The recent lockdowns were hard for all. They were hard for me as I lost the freedom I had known only for a short time. It provided time without distraction which meant for me revisiting my past and the abuse which I would have preferred not to do. Time is not always positive. It really did impact on my mental health but I was lucky I had my freedom.
I was in an abusive relationship for over 30 years. I spent much of that time convincing myself that if I only tried harder things would get better, blanking out what was going on, and convinced that it was all my fault. I knew that things were not right but I didn’t know what was wrong. He didn’t hit me all the time but when he did, he convinced me that it was my fault. He told me that I was unreasonable and mad, that I had changed after I had got married, that I no longer put him first and that somehow, I had hidden my true personality and duped him in to marriage.
I’m only starting to realise the real consequences of this now…How he robbed me of my self-confidence and left me feeling off balance. He controlled what I spent my salary on, counting every penny I spent. Holidays were organised and paid for by me – but he would decide where and when we were going. He would also always sabotage this in the week before we went saying that he did not want to go. I always dreaded going on holiday. I did consider leaving or running away many times but always believed that I would be unable to cope on my own. Even though I had a good job and was financially able to support myself and my children – I had so little self-belief that I couldn’t do it.
Domestic violence was not talked about – and in many ways seemed acceptable. I had no close friends and was ashamed. I did not leave. I stuck it out until he had an affair and decided that I had to go. This was the worst time as he was more unreasonable and violent. I was made homeless, so I returned to the family home before finally moving to a new city to be near my children.
I made a new life – but it was so hard. I had a major mental health crisis. Luckily, I had an excellent GP who listened to and believed me. I was supported.
I recovered and things were in my opinion becoming ‘normal’. Normal to me is being allowed to be upset, angry, happy, joyful, sad or down. My feelings had never previously been valued, and were always dismissed as irrelevant. When you come out of an abusive relationship, your entire world has been distorted. Never the less I did it and revelled in my freedom.
Then in March last year my world changed dramatically again. The enforced sense of isolation that lockdown brought was not new, although it was profound. I talk about having been in training for this all my adult life, being isolated from family and with only very few friends. In my new life I had friends and support. I was suddenly not allowed to see them and, in many ways, cut off once again. I became depressed. I over ate, didn’t exercise, and drank too much.
It made me re-live previous traumas over and over again. I have a particular memory of a single incident where all I remember is lying underneath the bed crying with, only my cat for company. This is particularly distressing for me as I don’t remember why I was there – but I know I was very upset. This and other memories come as lockdown does not allow me to fill my days in the same way I became used to. The change in life feels like a loss.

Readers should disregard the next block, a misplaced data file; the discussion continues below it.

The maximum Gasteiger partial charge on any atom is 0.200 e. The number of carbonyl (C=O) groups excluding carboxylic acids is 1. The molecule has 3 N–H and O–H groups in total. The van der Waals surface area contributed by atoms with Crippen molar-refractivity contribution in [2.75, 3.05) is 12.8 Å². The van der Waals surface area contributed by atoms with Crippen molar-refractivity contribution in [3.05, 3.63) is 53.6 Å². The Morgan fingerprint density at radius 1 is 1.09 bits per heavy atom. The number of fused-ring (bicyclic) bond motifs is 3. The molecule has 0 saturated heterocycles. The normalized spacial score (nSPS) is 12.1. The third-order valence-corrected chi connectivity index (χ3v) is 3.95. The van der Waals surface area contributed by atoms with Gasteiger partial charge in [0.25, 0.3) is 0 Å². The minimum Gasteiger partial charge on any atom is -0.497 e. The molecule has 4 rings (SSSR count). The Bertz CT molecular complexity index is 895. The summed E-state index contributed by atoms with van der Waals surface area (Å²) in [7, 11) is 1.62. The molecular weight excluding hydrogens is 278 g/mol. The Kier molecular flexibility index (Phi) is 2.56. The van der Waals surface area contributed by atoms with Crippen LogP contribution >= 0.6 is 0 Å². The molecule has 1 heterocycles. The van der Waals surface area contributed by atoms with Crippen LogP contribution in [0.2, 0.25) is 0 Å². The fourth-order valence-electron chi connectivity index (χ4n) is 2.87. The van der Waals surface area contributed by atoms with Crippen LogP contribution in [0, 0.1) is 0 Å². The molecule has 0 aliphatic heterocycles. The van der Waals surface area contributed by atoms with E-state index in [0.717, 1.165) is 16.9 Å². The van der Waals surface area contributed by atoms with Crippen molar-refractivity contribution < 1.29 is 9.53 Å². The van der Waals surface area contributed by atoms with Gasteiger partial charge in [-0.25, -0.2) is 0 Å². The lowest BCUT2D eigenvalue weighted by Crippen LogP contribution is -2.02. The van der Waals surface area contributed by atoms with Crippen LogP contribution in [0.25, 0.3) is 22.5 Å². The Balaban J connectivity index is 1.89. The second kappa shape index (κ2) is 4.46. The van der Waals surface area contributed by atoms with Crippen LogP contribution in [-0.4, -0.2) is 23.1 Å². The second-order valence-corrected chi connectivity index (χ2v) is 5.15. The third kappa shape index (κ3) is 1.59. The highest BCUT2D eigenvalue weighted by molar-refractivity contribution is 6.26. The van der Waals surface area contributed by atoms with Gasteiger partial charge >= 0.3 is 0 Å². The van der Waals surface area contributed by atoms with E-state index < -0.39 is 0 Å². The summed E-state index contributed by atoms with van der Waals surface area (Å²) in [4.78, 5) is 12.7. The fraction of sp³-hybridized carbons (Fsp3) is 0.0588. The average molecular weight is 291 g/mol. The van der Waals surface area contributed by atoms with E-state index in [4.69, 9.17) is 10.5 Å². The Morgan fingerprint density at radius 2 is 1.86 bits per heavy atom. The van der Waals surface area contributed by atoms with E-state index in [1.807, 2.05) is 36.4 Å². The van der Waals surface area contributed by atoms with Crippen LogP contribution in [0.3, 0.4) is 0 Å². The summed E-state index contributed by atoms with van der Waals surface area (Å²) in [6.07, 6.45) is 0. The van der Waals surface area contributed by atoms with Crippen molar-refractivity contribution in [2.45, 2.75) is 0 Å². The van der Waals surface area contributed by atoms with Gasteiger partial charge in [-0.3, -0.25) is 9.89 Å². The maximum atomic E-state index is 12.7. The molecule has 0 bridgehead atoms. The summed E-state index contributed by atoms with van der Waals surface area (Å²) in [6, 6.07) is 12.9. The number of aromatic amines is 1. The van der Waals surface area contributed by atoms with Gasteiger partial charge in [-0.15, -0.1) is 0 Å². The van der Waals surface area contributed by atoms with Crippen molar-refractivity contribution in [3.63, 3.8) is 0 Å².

I had never been allowed to establish close friendships as whenever I became close to someone, he would make negative and demeaning comments about them, saying how they were not appropriate friends for me. I would become exhausted and give up. Once I was free, I found a network of people and we went out for coffees, to the gym, to the pictures, or out to eat. Being busy helped me in my process of recovery – but lockdown ended that. It was like starting all over again, and I would constantly think of the past, experiencing it all over again.
Everything would trigger memories – I stopped wearing make-up because all I could think about was being told to behave or criticised for what I looked like and what I was wearing. It was distressing. It pulls you down and it’s difficult to explain to people because you don’t want to bring them down with the trauma you experienced, or you think people won’t understand, or criticise you for staying for so long.
Following the easing of lockdown and during the short time that the restrictions were lifted, I organised a family meal. My eldest son and his girlfriend announced that they were expecting their first child. For most, this would bring a great sense of joy and hope for the future. For me it brought on an episode of acute depression. Again, I started eating and drinking too much and retreated into myself. I really did not understand what was going on. It was like a black cloud that would not move.
Over the months that followed, I have spent a lot of time unpicking my thoughts and feelings. When I was pregnant, I was ignored and never allowed to feel joy in my pregnancy. Whilst pregnant with my second child I was hit on more than one occasion. When I once complained about being tired, I was met with screams of “well you wanted this baby!” It was hard work bring up children alone in an abusive relationship. Their news was a major trigger for me that I had not expected. It was a stark reminder that the impacts of domestic abuse do not go away, even years after leaving. Luckily, I have a great counsellor who I can talk to and make sense of things. I’m coming to terms with my feelings and starting to enjoy the prospect of being a grandparent now. Christmas was great a quiet family affair with just myself and my children – not stress on having to prepare ‘the perfect day’. It was perfect.